I’m just shy of 50 years old, and I boxed for charity this year! My friend and I raised $65,000. (If you want to see me train and box, you can even check out my film on YouTube by searching for Sandwire. “Rocky” fans are going to love it.)
What Was The Biggest Challenge You Had To Overcome This Past Year Related To Your Growth Or As A Result Of That Growth?
Understanding our workflow and actually utilizing our platforms have been key. For example, if you have to deliver a computer or a network, you shouldn’t start that planning process at the beginning. Work backward. That way, you can work your way through the entire workflow and what needs to happen to get you to each point.
That took a long, long, long time for me to understand. As things change, you really need to re-onboard yourself. At Sandwire, we had someone go through our different platforms from the beginning, learn our process, and comb through the platforms again. Then they had the perspective of our process with a fresh set of eyes.
Who Would You Say Is The Most Impactful Business Leader Or Thought-Leader, Whose Techniques Or Leadership Style You Try To Emulate Or Are Influenced By? Why?
Rob Basso with Associated HCM is a local guy and someone I look up to. Rob has been really successful in business, and it’s because he understands how it all fits together. He doesn’t just understand sales; he gets how sales influence workflow and how that influences the company dynamic. Even though he’s in administration, he understands that there’s a customer service piece that is vital to success.
I’ve known Rob for a while, and he’s a fixture of our community. When we attend these roundtable events, he freely offers this information, understanding that success breeds success. Because of his expertise, Rob has been featured on MSNBC and in Fortune. He’s even written a book called “The Everyday Entrepreneur.”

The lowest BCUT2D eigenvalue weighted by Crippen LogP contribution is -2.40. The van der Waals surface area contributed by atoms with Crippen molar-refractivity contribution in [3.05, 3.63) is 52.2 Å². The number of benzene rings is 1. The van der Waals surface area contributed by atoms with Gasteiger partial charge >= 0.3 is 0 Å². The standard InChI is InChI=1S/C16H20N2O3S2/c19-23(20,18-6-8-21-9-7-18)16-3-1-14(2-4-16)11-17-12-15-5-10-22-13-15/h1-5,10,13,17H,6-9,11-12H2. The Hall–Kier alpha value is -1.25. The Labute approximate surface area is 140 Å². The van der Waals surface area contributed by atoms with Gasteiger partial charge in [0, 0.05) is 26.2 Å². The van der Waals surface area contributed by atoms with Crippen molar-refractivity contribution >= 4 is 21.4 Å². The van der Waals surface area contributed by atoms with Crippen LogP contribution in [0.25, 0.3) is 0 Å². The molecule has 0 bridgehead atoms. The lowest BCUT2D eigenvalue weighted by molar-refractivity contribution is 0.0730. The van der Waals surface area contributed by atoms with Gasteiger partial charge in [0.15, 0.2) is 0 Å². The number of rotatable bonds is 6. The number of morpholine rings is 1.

I would recommend his advice to anyone. His expertise is valuable, and it’s worth learning more about.
What Book Would You Recommend That Other MSPs Trying To Grow Their Business Should Read?
I read a lot of books, but the most intense realization I’ve had came from “Leadership and Self-Deception: Getting Out of the Box” by The Arbinger Institute. I never knew I was standing in such a large box. I couldn’t even see past the flaps! I was like Nine Inch Nails — I was down in it!
This book is unlike any business book you’ve ever read. It tells a story about a CEO who wants an employee to come to a meeting, and you don’t know what it’s about. As you read it, you learn about how you’re deceiving yourself and the people you work with. It leads you through a maze and teaches you how to get out of the box. Hint: The ladder to get you out of your box is all your people.
By the end of it, I realized that I was not the leader I thought I was, and I had many revelations. I saw that it was easy to see the flaws in people, but you also have to understand that they have good characteristics too. It keeps you from surrounding yourself with people who have the capacity to cause major problems. You take a deep look inside yourself to discover the type of person you are and how to look at yourself as a better person. You need to take a long look in the mirror and make those changes. “Leadership and Self-Deception” helps you get there.
In Closing, Are There Any Words Of Wisdom That You Would Give To Other MSPs Looking To Grow Or Build A Successful Exit For Their Business?
It’s interesting because it all comes from the same place. If you want a successful exit, you have to be in order. If you want to be successful, you have to be in order.
Employees and employers have expectations for each other, and those have to be honored. It’s also not just about a client’s expectation of us; it’s about my expectations of a client. You have to have a clear understanding of each other too.
As an MSP, we interface with every person in our clients’ organizations, which means our responsibility is to make sure our clients’ employees are productive all day. We know more about their employees in some cases than they do! So, when I pitch myself to a potential client, I make sure they understand that I don’t take this lightly. We’re the psychologists and the technologists of their company. We sit on the management team of every clients’ company, and you need to set that expectation from the start